The nature of the Colli Bolognesi presents amazing and unique panoramas created also by the harmonious coexistence with the human presence, as demonstrated by the Parks in the area where evidence of human history can also be admired . To animate the horizons there are also the characteristic jagged shapes of the badlands and there is even a bit of sea thanks to the source of salt water at the Rio Marzatore.
The Chiusa di Casalecchio di Reno Park is also known as the Talon Park as it consists of the former possessions of the Marquises Sampieri Talon.
It had been designed according to the tastes of the 17th century, like a noble garden that around the two villas had a large French garden, a small Italian garden and finally a vast English park that opened suggestive views of the river and fields and vineyards surrounding.
In addition to a forest that served as a hunting and timber reserve.
Statues, kiosks, and exotic settings completed the picture,
Even today it is possible to imagine its noble splendor among the remains of the ancient Villa and the various architectural structures that animated it.
Several historical figures have been guests of the Talons such as, for example, the writer Stendhal.
For more information on the park and its itineraries, you can consult the website:
Park of the Monteveglio Abbey
The Monteveglio Abbey Park is the smallest of the regional parks in Emilia-Romagna but has nothing to envy to the larger ones. In the protected area that covers the natural elements, they blend in harmony with the evidence of man's presence. Fascinating and ancient badlands landscapes alternate with wooded areas, cultivated spaces, small valleys and historical evidence of the place's past.
On one of the main reliefs of the Park you can admire the historic Abbey from which it owes its name.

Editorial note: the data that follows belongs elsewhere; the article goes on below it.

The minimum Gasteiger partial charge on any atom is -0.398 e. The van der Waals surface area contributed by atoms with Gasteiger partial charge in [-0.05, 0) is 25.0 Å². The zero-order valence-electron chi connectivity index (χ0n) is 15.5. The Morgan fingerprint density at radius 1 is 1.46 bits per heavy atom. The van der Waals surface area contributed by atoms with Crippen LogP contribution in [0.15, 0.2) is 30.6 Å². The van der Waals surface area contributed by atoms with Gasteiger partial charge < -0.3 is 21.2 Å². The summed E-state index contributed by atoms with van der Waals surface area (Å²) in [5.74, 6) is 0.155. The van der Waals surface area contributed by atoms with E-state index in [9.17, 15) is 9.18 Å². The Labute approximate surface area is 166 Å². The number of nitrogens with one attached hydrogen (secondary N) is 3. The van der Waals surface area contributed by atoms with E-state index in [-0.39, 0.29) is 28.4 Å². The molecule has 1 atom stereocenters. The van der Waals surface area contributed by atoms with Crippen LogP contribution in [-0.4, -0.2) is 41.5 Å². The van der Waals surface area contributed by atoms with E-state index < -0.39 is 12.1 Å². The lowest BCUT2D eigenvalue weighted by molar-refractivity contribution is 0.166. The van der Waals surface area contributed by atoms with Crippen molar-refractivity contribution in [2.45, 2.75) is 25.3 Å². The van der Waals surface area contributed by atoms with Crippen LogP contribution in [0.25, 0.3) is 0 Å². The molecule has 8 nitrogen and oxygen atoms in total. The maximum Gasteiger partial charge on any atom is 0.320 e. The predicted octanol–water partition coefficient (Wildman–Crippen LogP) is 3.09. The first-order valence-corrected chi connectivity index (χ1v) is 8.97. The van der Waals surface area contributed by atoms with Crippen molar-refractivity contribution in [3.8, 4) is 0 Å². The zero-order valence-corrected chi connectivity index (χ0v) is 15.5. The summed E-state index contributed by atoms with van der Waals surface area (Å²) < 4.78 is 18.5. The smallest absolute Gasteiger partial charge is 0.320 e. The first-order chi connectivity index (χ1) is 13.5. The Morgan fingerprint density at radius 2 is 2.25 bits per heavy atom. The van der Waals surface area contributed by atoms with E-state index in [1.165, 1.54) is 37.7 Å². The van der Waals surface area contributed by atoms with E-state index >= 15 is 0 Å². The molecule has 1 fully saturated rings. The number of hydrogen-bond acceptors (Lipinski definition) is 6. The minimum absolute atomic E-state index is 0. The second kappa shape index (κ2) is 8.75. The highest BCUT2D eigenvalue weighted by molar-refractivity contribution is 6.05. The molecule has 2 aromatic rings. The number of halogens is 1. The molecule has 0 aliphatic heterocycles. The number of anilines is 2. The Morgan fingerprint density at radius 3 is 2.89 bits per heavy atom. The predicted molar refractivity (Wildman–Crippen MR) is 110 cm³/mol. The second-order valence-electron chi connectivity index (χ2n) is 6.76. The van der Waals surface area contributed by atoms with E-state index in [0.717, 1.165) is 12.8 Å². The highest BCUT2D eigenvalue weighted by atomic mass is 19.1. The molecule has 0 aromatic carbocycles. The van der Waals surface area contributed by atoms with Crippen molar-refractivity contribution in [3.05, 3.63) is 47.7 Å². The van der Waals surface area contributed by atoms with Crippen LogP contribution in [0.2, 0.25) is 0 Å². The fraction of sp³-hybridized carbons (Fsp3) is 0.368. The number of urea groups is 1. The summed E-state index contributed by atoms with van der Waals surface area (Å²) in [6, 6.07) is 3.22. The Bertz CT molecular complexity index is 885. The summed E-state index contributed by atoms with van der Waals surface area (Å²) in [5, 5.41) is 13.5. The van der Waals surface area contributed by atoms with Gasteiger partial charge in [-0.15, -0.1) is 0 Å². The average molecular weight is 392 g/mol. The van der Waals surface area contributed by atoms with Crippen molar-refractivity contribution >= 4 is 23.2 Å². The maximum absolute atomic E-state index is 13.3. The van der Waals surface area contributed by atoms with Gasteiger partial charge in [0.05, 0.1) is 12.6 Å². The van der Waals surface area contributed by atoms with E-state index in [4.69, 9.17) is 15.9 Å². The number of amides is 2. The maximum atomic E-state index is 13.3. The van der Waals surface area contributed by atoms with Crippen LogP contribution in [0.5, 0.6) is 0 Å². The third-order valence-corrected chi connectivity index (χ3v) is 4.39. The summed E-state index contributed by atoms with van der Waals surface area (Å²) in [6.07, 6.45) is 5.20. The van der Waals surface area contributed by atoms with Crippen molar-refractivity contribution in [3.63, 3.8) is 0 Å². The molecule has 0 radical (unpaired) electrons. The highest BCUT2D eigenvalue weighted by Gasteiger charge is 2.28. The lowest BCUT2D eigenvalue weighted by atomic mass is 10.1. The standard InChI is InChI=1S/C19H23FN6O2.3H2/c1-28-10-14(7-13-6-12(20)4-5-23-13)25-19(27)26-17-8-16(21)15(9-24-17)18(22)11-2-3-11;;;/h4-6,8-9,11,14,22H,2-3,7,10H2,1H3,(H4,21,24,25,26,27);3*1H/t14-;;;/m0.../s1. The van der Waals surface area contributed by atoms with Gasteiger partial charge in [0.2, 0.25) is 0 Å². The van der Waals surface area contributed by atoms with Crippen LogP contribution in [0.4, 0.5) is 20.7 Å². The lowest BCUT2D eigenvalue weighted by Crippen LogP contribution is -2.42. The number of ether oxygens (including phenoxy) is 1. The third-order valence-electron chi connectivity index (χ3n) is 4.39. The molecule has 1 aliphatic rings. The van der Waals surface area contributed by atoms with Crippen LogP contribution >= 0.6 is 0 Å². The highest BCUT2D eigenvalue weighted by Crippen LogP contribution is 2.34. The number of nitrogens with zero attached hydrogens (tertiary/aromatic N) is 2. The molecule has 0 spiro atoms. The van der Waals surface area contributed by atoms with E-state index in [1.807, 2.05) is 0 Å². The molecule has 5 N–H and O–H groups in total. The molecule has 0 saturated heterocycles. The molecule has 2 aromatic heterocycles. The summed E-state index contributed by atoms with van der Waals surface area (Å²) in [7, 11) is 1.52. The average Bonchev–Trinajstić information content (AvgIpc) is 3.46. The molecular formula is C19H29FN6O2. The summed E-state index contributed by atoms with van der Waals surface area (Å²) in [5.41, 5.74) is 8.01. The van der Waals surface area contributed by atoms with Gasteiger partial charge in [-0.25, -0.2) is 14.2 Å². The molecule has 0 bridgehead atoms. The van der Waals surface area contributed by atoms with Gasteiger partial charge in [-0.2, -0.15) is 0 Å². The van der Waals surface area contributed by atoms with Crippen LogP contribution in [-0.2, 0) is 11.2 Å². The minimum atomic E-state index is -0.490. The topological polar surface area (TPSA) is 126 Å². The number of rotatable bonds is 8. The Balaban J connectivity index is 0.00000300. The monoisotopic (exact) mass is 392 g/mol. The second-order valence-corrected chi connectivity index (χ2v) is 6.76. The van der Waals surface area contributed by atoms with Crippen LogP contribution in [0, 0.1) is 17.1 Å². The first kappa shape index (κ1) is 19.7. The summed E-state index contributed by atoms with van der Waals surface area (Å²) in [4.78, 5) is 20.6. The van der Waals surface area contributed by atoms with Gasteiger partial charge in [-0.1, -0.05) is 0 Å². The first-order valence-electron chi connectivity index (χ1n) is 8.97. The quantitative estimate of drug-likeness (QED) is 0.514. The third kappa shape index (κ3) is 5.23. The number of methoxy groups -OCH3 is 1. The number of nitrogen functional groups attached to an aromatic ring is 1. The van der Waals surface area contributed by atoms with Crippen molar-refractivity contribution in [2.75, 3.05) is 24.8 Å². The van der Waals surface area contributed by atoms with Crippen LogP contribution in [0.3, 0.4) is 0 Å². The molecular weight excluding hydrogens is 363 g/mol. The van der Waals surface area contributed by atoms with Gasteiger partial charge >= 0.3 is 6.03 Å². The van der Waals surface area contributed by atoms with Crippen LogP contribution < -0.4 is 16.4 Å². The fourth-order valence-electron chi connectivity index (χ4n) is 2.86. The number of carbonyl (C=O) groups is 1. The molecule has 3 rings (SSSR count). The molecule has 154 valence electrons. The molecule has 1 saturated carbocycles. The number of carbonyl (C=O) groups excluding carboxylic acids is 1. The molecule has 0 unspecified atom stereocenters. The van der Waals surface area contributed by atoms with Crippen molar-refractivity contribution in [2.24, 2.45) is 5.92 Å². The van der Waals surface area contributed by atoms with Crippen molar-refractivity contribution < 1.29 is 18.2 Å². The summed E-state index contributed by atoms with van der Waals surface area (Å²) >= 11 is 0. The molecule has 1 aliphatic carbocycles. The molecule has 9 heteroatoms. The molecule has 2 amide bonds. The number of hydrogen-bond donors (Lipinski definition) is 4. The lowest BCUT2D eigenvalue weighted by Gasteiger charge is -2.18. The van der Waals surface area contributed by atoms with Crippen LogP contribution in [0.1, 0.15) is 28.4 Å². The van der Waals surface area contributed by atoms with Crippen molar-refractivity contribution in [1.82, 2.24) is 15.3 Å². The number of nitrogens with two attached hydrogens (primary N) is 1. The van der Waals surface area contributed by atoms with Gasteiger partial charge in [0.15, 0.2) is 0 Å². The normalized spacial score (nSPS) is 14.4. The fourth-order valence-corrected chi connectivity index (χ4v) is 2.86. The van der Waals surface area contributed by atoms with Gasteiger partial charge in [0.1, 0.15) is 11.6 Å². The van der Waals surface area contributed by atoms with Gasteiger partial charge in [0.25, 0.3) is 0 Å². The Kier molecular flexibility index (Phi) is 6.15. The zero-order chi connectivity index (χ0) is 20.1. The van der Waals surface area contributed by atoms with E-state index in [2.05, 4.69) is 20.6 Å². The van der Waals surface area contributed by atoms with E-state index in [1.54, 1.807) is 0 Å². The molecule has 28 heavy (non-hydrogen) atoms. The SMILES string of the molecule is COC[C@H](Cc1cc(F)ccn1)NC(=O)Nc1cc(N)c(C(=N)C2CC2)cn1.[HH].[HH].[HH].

More information on the Park and its itineraries are available on the website of the Emilia Orientale Parks Authority, in charge of its management: enteparchi.bo.it/parco-abbazia-di-monteveglio
The jagged and unique geometry of the badlands is due to a particular morphology of the clays present in the soil. They are the spectacular product of erosive action due to wind and rain and the alternation of rainy and drought periods.
This type of geological formations is so widespread in the Emilia-Romagna Apennines that their name derives from the Bolognese dialect.
The badlands often provide surprising materials: fascinating minerals and crystals and numerous fossils from the marine environment.
At San Lorenzo in Collina , for example, a skeleton of a whale was found: now preserved in the Museum of Geology and Paleontology G. Cappellini in Bologna in Via Zamboni 63 ( www.museocapellini.it )
Along the road that runs alongside the Rio Marzatore in Valsamoggia there is a very particular source. In fact, even if surrounded by fresh water, what flows from this source is instead salty! In fact, it comes from what remains of a fossil sea .
Remained imprisoned among the Pliocene clays when the sea retreated, this water has been known for its medicinal properties since ancient times and has also become a destination for thermal tourism in the early twentieth century.